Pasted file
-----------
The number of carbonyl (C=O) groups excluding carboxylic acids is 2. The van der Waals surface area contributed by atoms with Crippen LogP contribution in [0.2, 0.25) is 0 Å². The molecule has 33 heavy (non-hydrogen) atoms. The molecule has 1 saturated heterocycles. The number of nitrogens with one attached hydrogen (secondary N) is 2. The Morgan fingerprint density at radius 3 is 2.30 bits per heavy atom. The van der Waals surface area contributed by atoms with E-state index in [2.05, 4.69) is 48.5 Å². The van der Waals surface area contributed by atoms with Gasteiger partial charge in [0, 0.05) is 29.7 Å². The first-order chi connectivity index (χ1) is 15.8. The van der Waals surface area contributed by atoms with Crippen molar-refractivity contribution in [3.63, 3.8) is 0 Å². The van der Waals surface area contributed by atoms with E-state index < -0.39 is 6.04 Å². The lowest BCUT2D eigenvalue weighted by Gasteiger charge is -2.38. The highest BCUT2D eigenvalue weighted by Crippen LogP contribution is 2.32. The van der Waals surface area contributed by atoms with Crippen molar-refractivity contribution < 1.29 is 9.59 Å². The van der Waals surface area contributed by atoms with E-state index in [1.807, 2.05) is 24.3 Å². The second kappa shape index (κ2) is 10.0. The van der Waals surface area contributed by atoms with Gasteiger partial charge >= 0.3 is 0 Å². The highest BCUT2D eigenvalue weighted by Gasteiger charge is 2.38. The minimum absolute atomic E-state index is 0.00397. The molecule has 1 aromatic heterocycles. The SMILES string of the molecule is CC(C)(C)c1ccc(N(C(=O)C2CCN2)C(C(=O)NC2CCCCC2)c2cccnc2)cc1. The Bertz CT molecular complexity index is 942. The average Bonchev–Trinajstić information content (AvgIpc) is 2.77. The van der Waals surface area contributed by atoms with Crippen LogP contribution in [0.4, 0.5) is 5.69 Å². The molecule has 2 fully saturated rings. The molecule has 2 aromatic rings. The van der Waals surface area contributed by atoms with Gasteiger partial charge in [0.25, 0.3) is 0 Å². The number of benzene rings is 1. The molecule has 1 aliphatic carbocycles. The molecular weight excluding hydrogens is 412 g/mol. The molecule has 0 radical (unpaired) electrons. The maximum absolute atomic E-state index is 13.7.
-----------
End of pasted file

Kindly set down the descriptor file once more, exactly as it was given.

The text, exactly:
The number of carbonyl (C=O) groups excluding carboxylic acids is 2. The van der Waals surface area contributed by atoms with Crippen LogP contribution in [0.2, 0.25) is 0 Å². The molecule has 33 heavy (non-hydrogen) atoms. The molecule has 1 saturated heterocycles. The number of nitrogens with one attached hydrogen (secondary N) is 2. The Morgan fingerprint density at radius 3 is 2.30 bits per heavy atom. The van der Waals surface area contributed by atoms with E-state index in [2.05, 4.69) is 48.5 Å². The van der Waals surface area contributed by atoms with Gasteiger partial charge in [0, 0.05) is 29.7 Å². The first-order chi connectivity index (χ1) is 15.8. The van der Waals surface area contributed by atoms with Crippen molar-refractivity contribution in [3.63, 3.8) is 0 Å². The van der Waals surface area contributed by atoms with E-state index < -0.39 is 6.04 Å². The lowest BCUT2D eigenvalue weighted by Gasteiger charge is -2.38. The highest BCUT2D eigenvalue weighted by Crippen LogP contribution is 2.32. The van der Waals surface area contributed by atoms with Crippen molar-refractivity contribution < 1.29 is 9.59 Å². The van der Waals surface area contributed by atoms with E-state index in [1.807, 2.05) is 24.3 Å². The second kappa shape index (κ2) is 10.0. The van der Waals surface area contributed by atoms with Gasteiger partial charge >= 0.3 is 0 Å². The highest BCUT2D eigenvalue weighted by Gasteiger charge is 2.38. The minimum absolute atomic E-state index is 0.00397. The molecule has 1 aromatic heterocycles. The SMILES string of the molecule is CC(C)(C)c1ccc(N(C(=O)C2CCN2)C(C(=O)NC2CCCCC2)c2cccnc2)cc1. The Bertz CT molecular complexity index is 942. The average Bonchev–Trinajstić information content (AvgIpc) is 2.77. The van der Waals surface area contributed by atoms with Crippen LogP contribution in [0.4, 0.5) is 5.69 Å². The molecule has 2 fully saturated rings. The molecule has 2 aromatic rings. The van der Waals surface area contributed by atoms with Gasteiger partial charge in [0.25, 0.3) is 0 Å². The number of benzene rings is 1. The molecule has 1 aliphatic carbocycles. The molecular weight excluding hydrogens is 412 g/mol. The molecule has 0 radical (unpaired) electrons. The maximum absolute atomic E-state index is 13.7.